“Absolutely.”

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EV Proponents Try Something New: A Permanent Location for One-Stop Test Drives

Plug ‘n Drive sounds like the world’s less appetizing fast food restaurant but is, in actuality, a not-for-profit organization with a strict focus on encouraging the adoption of electric vehicles. It’s so committed, in fact, that it is opening a “Electric Vehicle Discovery Centre” near Toronto’s York University in order to provide the general populace free opportunities to pilot EVs.

Of course, you don’t just get to test drive electric vehicles — there is an agenda here. Plug ‘n Drive also wants to use the location as a base to educate people on how to get the most out of EV ownership, make a case for the environmental and economic benefits of electric transportation, and explain government programs like Ontario’s Climate Change Action Plan. Think of it as an EV church, where the faithful can worship and and non-believers can be converted.

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The Mercedes-Benz C-Class Wagon Liveth! (In Q3, In Canada, Without A Diesel)

News that the 2017 Mercedes-Benz C-Class Wagon would arrive in North America with a diesel powerplant and all-wheel drive caught many industry observers by pleasant surprise early last year.

But it’s been 15 months since Mercedes-Benz announced at 2016’s Montreal Auto Show that the C300d 4Matic would be sold in Canada, albeit not the United States.

Not a crossover, not tall, not be-cladded, not even remotely intended for mass consumption, the C-Class Wagon was destined to be a cult favourite — that’s right, favourite — in The Great White North. However, eight months after the announcement, there was still no C300d 4Matic wagon in Mercedes-Benz’s Canadian showrooms. Blame Volkswagen’s diesel emissions scandal for delaying the certification.

Yet TTAC was told just yesterday the C-Class Wagon will appear in Canadian showrooms later this summer with a, how do you say in the Canadianese… minor change, eh?

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Canadian Volkswagen Diesel Owners Finally Get a Settlement; Dealers Begin Selling 2015 TDIs

April has brought good news to diesel lovers and haters on both sides of the border.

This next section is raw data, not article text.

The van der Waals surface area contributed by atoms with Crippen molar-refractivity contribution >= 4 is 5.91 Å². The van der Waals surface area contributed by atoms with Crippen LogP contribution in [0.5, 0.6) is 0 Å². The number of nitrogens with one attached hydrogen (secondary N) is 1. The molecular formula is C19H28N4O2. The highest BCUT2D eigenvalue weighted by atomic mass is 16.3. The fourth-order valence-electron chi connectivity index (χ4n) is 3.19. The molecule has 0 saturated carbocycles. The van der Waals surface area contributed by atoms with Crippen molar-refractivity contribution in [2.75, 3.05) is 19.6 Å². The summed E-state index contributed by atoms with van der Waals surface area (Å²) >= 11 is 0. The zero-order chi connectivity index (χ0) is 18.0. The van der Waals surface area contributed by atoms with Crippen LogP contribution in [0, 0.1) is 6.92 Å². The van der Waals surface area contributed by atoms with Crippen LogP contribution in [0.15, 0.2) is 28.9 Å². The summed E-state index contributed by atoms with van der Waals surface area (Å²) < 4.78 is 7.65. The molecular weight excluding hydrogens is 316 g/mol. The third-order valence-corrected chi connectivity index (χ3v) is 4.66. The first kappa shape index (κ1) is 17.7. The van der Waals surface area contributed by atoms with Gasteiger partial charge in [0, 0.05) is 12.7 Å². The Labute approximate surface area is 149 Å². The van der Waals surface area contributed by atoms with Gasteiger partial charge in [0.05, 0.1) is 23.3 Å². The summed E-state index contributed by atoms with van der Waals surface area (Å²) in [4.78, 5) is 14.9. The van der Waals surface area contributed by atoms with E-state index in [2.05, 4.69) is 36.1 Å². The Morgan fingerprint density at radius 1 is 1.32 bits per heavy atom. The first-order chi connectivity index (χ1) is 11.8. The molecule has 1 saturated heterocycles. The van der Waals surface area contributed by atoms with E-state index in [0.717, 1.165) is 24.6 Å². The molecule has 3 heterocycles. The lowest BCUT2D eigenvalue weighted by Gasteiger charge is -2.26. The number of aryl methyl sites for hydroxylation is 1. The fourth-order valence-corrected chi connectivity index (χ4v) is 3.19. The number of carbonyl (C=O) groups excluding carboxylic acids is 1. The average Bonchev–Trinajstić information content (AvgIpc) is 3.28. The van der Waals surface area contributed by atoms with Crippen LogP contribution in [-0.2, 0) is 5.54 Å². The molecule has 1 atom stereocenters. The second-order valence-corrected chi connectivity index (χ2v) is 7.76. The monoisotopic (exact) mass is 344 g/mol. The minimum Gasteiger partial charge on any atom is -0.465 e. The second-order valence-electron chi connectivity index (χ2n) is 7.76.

After spending the winter (and the better part of last fall) jealously eyeing their southern neighbor’s buyback and compensation program, Canadian owners can now apply for that longed-for envelope of Volkswagen cash, as well as a one-way-ticket to hell for their emissions-rigged TDI model.

On Friday, the automaker settled court cases in Ontario and Quebec, paving the way for a 2.0-liter diesel settlement program that starts next week. The models involved are the same as in the U.S. — 105,000 units in all — and owners and lessees face similar choices as their American counterparts.

Unlike the recent shadowy roll-out of half-fixed 2015 models in the U.S., several Canadian dealers are proudly advertising the availability of “new” TDIs.

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Looming Legal Weed Sparks Roadside Worries in Canada

Canada’s oh-so-green federal government sure isn’t concerned about one form of air pollution — clouds of marijuana smoke. With the country’s cities already infused with the tell-tale odor of wacky tobaccy, legislation has been tabled to make possession of the drug legal, perhaps by as early as July 2018.

Great news for grass aficionados, but a troubling turn of events for road safety advocates. The jury’s out on whether Canada’s law would spark an uptick in drugged driving, but the proposed methods of testing — and convicting — weedy drivers has raised other concerns. One group has a problem with the Great Green North’s strategy to root out baked motorists.

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Canadian Man Selling Five Acres of Land and Over 340 Project Cars Near Monster-infested Lake

If you’re a god-tier automotive enthusiast looking for more vintage project cars than you could ever finish before your death (and don’t mind living in rural Canada), then we have good news for you. There’s a five-acre property for sale in picturesque southern British Columbia that’s perfectly suitable for ignoring while you wrench away on more than 340 classic cars that are included in the deal.

For $1.45 million, you can be the proud owner of a restoration shop, a sizable hangar, and enough steel to build five more on a property already zoned for auto salvage.

The land sits alongside B.C.’s White Post Auto Museum and is only a few minutes’ drive from Shuswap Lake — which is rumored to shelter a 25-foot prehistoric monster known as the Shuswaggi. Cryptozoologists believe the beast to be a surviving basilosaurus, meaning there could be an entire family of ancient whales for you to hunt when you aren’t organizing row after row of mid-century automobiles. If you aren’t into cryptid spotting, mentioning old Shuswaggi could also be a good way to haggle down the price.